And now it became more than obvious to me, that I have written these for myself and am anything but a teacher :smiley:

So I’m going to edit the obviously wrong and misleading parts.
But I’m unsure about the extended chords. I learned about them from a jazz pianist who told me, that if you only have a number like in X9 or X13 you play the b7 as well.
So for the X13 it would be 1-3-5-b7-13. But if there’s an “add” in front of the number you only add that particular tone (X13= 1-3-5-13). Have I gotten that wrong or is my way of displaying this misleading?

@brianlarsen Thank you for your feedback! In my notetaking app I have another background color and I don’t know why the file got exported without that :neutral_face: I’m going to reupload the files when they’re revised and will definitely check the background color :smiley:
But to be honest, the writing part wasn’t the issue… Being able to write this down on the other hand… it took me a while creating these. My prior knowledge only included things like: this is 4/4, major sounds happy, minor sounds sad and a scale has 7 notes in it.

The Jazz pianist is correct but he has 8 fingers and 2 thumbs to play all those notes. As a guitar player we are (mostly) limited to 4 fingers and a thumb so some note need to be sacrificed. The 5th is usually the first to get punted.

Pianists have many advantages over guitar players,
Being able to play ten notes simultaneously is one. We are limited to six as a maximum - which is often undesirable in sound.

I will lead through a build up process of a major triad that morphs into an expanding series of dominant chords (in other words, all containing b7).

G major = 1, 3, 5 = G, B, D

G7 = 1, 3, 5, b7 = G, B, D, F

G9 = 1, 3, 5, b7, 9 = G, B, D, F, A

G11 = 1, 3, 5, b7, 9, 11 = G, B, D, F, A, C

G13 = 1, 3, 5, b7, 9, 11, 13 = G, B, D, F, A, C, E

That is a 7-note chord and cannot be played on a 6-string guitar. Note how it uses all seven letter names and is as big a chord as we can make. If we were to push towards thinking of G15 we would find that the 15th scale degree is the note G, two octaves above the 1 so we would be repeating ourselves and no new chord would be made.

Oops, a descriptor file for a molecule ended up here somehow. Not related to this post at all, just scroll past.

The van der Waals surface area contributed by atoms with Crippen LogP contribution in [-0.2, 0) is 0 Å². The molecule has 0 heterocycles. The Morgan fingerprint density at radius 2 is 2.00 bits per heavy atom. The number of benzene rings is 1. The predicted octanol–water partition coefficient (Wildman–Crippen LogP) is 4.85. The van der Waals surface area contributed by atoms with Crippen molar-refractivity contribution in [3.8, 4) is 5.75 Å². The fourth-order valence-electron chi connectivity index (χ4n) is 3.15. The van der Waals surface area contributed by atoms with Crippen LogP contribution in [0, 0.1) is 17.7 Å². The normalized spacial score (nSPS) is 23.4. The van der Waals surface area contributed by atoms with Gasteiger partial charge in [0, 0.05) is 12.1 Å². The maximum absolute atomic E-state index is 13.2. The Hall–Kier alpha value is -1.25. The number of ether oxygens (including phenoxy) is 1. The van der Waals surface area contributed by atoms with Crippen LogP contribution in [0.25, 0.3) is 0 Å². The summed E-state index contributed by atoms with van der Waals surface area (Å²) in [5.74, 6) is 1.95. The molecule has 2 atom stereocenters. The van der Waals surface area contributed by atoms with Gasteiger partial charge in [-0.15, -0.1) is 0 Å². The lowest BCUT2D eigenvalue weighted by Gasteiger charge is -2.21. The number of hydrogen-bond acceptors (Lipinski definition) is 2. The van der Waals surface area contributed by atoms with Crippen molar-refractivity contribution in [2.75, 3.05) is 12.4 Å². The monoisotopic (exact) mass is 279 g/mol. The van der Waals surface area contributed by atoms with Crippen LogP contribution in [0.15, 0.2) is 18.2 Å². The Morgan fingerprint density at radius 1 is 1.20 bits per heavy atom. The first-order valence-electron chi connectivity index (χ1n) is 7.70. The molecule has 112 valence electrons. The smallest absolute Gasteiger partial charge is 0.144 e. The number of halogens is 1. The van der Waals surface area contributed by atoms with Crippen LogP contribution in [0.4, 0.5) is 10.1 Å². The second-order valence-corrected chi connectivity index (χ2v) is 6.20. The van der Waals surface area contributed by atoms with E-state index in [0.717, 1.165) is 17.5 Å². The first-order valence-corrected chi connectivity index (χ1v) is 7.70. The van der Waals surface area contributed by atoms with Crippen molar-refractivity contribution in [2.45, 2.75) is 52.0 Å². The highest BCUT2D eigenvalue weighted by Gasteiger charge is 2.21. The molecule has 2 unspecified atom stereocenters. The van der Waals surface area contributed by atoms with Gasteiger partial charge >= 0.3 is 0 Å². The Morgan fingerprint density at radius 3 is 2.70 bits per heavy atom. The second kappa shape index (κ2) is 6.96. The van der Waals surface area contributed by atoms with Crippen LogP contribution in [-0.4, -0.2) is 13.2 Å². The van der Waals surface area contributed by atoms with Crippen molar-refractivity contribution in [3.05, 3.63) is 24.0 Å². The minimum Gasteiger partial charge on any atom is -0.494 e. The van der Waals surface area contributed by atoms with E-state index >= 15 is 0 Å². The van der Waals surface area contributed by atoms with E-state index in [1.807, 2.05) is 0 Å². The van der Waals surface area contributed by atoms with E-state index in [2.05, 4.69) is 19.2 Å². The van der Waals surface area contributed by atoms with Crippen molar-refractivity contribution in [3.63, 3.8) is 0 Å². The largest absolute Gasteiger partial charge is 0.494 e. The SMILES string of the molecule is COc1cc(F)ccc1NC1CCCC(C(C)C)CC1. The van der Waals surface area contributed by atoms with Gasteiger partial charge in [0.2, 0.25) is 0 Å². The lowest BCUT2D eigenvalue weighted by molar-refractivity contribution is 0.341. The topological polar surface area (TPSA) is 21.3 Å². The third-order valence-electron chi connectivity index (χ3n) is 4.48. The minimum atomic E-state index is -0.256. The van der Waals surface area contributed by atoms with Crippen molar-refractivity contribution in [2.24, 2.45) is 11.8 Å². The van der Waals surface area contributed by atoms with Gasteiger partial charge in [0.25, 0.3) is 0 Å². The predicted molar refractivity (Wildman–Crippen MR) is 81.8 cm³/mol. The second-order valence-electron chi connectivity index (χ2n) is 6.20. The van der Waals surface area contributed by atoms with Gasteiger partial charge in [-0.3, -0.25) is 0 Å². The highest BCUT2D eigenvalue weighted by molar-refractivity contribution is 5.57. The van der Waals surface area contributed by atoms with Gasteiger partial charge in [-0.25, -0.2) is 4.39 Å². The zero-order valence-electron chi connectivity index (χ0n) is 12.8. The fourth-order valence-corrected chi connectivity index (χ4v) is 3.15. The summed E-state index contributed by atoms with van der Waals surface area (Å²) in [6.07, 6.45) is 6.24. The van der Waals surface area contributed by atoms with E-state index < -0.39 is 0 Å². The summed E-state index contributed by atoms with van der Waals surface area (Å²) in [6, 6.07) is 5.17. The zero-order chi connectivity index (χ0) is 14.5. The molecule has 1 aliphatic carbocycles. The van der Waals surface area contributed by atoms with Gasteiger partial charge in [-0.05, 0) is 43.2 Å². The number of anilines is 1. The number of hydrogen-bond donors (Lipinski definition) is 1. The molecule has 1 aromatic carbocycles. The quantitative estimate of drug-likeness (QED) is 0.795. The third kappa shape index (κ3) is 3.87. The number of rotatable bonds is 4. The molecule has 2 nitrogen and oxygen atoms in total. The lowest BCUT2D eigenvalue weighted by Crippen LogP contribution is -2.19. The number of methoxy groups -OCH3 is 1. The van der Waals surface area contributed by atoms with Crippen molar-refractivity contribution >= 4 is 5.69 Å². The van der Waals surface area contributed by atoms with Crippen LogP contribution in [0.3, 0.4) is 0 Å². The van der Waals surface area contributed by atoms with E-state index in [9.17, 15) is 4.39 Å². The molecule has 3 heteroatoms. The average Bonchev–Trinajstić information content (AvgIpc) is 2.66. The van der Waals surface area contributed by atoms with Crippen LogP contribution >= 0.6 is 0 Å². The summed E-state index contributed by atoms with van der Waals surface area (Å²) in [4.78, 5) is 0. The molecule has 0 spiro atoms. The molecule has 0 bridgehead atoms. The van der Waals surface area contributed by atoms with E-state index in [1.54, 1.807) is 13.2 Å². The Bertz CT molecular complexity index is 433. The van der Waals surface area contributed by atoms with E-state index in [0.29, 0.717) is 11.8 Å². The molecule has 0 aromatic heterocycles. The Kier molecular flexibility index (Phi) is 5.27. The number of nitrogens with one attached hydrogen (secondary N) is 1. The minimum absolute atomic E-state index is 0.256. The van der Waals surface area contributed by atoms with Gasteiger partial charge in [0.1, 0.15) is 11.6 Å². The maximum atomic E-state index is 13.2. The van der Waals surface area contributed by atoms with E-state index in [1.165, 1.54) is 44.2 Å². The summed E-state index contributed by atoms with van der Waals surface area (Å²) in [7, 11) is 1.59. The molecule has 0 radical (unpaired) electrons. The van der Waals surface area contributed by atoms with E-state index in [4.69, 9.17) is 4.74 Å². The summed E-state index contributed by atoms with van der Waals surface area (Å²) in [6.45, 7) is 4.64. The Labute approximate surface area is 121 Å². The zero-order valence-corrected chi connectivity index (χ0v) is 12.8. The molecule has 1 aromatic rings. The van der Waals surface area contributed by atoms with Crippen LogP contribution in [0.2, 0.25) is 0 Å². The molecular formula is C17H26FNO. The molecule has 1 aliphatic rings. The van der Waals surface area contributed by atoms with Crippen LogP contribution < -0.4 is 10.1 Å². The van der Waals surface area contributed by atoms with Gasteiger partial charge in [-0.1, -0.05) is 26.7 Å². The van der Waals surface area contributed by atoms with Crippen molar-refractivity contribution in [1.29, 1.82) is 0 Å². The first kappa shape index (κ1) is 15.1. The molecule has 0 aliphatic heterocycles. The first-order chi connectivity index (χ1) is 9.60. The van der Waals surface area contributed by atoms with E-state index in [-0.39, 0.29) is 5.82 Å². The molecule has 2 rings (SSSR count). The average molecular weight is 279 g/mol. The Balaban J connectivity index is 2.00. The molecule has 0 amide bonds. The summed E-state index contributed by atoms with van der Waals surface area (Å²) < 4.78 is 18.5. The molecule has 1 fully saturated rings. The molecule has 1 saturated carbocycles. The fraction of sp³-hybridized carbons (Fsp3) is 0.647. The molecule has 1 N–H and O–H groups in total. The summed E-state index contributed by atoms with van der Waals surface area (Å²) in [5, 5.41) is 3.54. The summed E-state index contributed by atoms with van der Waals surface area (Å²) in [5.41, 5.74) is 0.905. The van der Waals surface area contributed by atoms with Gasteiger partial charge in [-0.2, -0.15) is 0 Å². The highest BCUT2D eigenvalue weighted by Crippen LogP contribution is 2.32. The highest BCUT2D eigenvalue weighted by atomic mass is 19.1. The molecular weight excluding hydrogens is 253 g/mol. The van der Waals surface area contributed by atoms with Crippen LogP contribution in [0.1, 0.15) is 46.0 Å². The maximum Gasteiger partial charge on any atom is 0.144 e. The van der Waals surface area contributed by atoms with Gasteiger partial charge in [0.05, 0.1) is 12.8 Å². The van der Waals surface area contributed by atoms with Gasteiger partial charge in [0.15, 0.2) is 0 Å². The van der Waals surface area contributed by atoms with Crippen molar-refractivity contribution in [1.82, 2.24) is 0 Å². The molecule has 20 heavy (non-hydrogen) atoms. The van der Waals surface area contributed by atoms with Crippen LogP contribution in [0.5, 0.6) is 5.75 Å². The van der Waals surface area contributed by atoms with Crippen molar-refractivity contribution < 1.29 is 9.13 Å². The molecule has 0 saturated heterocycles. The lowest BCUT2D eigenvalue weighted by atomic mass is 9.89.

These chords are all built using the process of stacking thirds (from the major scale). Count a note, miss a note, count a note, miss a note etc.

They are all dominant (once we pass the basic G major triad) so the b7 needs to be present in all. The 1 must be present to give the root note. The 3 must be present to give the major-ness type otherwise they would be minor type chords. Other notes are expendable.

7 chords = 1, 3, 5, b7
Or the 5 can be omitted
7 chords = 1, 3, b7

It is the same with 9 chords.
9 chords = 1, 3, 5, b7, 9
G9 = 1, 3, b7, 9

11 chords can have both the 5 and / or the 9 omitted.

11 chords = 1, 3, 5, b7, 9, 11
11 chords = 1, 3, b7, 9, 11
11 chords = 1, 3, 5, b7, 11
11 chords = 1, 3, b7, 11

A similar approach can be applied to 13 chords but I will not write each and every permutation. It is easier to write the chord formula with degrees that must be present in bold.

13 chords = 1, 3, 5, b7*, 9, 11, 13

The full set of dominant chords represented in this manner is:

  • 7 chords = 1, 3, 5, b7

  • 9 chords = 1, 3, 5, b7, 9

  • 11 chords = 1, 3, 5, b7*, 9, 11

  • 13 chords = 1, 3, 5, b7*, 9, 11, 13

… a jazz pianist who told me, that if you only have a number like in X9 or X13 you play the b7 as well.

Yes, the b7 must be present for all extensions of a dominant chord.

… But if there’s an “add” in front of the number you only add that particular tone (X13= 1-3-5-13).


Add within a chord name means you have the triad notes plus whichever note the name indicates is being added to those.

  • add 13 chords = 1, 3, 5, 13

  • add 9 chords = 1, 3, 5, 9

  • add #7 = 1, 3, 5, #7

Sometimes the word add is not used but the note / notes that are to be added are written in a bracket (parenthesis) after the main chord name.

  • G addd 13 = G (13)

  • G add 9 = G (9)

  • G add #7 = G (#7)

Probably being overly pedantic, because it happens rarely, but there are rootless chord voicings, right? I’m thinking of a 6th-string rootless 9 chord, for example G9 played as x2323x. Here the 4 notes are 3rd, b7th, 9th and 5th. I believe Justin teaches these in his blues rhythm module.

I suppose there are other rootless chord grips as well. I guess the idea is that another instrument (like the bass) will handle the root note.

This is the crux of it John, yes, you’re right.
If a guitarist is playing a rootless chord, someone else in a band setting takes care of the root.

It can work within a single guitar setting, if the context is sufficient clear, and the implication of the root comes from a very strong harmonic sense of structure and movement.